Statistics from Mental Health England reveal that, although reported mental health issues doubled in the UK armed forces between 2005 and 2014, 71% of military personnel who experience mental ill health still do not seek professional help1.
With servicemen and women failing to seek help, they can turn to unhealthy coping mechanisms. Service personnel are two to five times more likely to be dependent on alcohol than the general population according to The Royal British Legion2.
The figures around those who leave the army young are nothing short of harrowing. Statistics from a 2009 study (Suicide after Leaving the UK Armed Forces) found that men aged 24 or younger who have left military service are between two and three times more likely to commit suicide than men the same age who haven’t served in the military.
A BHSF staff member, who regularly trains with ex-military personnel, believes the reticence of those in the armed services to talk about their issues may stem from a desire to not relive their encounters.
“Having spoken to a number of ex-military workers, they will rarely ever talk about some of the most harrowing events encountered. Largely, any stories told by them will be the ‘nice ones’ i.e. remembering old friends and the funny moments.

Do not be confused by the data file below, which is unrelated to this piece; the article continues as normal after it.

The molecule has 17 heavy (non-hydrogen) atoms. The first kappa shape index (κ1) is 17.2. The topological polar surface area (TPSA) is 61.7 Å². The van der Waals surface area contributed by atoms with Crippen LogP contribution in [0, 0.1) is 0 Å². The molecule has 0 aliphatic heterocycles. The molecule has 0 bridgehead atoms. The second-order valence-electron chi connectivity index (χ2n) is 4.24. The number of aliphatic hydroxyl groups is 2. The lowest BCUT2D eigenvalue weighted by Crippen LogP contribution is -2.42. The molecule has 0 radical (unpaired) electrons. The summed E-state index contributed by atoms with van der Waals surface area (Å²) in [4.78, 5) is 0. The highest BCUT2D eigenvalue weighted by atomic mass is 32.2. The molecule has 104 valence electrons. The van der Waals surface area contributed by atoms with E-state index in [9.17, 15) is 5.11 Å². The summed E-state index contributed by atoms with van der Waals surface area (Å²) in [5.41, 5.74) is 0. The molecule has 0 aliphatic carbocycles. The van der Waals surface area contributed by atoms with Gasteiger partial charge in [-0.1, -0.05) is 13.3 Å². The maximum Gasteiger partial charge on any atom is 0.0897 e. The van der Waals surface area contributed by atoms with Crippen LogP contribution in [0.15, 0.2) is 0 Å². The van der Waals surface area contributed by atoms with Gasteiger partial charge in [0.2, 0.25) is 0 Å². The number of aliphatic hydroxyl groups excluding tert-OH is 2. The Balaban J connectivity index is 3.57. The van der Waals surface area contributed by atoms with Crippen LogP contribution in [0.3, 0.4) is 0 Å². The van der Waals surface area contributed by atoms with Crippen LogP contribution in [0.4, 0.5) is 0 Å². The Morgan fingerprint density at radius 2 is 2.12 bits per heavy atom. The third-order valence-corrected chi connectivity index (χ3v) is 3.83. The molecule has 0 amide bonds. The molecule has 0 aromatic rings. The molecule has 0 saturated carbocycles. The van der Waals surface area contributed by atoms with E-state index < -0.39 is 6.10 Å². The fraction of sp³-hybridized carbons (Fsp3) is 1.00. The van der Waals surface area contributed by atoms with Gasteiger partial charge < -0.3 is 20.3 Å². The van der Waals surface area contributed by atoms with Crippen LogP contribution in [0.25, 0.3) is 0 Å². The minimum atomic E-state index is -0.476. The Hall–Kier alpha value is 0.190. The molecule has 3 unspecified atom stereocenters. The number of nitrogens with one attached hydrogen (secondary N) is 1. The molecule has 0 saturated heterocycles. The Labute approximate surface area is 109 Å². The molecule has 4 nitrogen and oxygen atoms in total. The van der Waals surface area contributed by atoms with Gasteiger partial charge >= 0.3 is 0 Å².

“They may feel the easier option would be to keep it bottled up and not face the emotional turmoil of having to talk through the experience and relive it, step by step.”
However support exists and military personnel should not have to struggle on their own. A BHSF staff member, who is also an ex-military nurse, says there are services out there that meet the needs of those in the armed services.
“Listening to service personnel’s stories and understanding what has affected them can go a long way toward their recovery, as they adapt to a civilian working environment.
“It’s always good to talk and mental health conversations aren’t just about the story, they’re about the individual experiences. Some people who have left the military may have an issue and, as medical professionals, it is our job to listen and signpost them to the support available where required.
“Leaving the military and transitioning to civilian life can be challenging. In Occupational Health at BHSF, we are well placed to signpost and guide ex-military personnel when they start a new role and to have an awareness of the difficulties and challenges they may face.”
If you are a currently serving or ex-military person who needs help, the charities mentioned in this article are listed below:
The Royal British Legion and Combat Stress.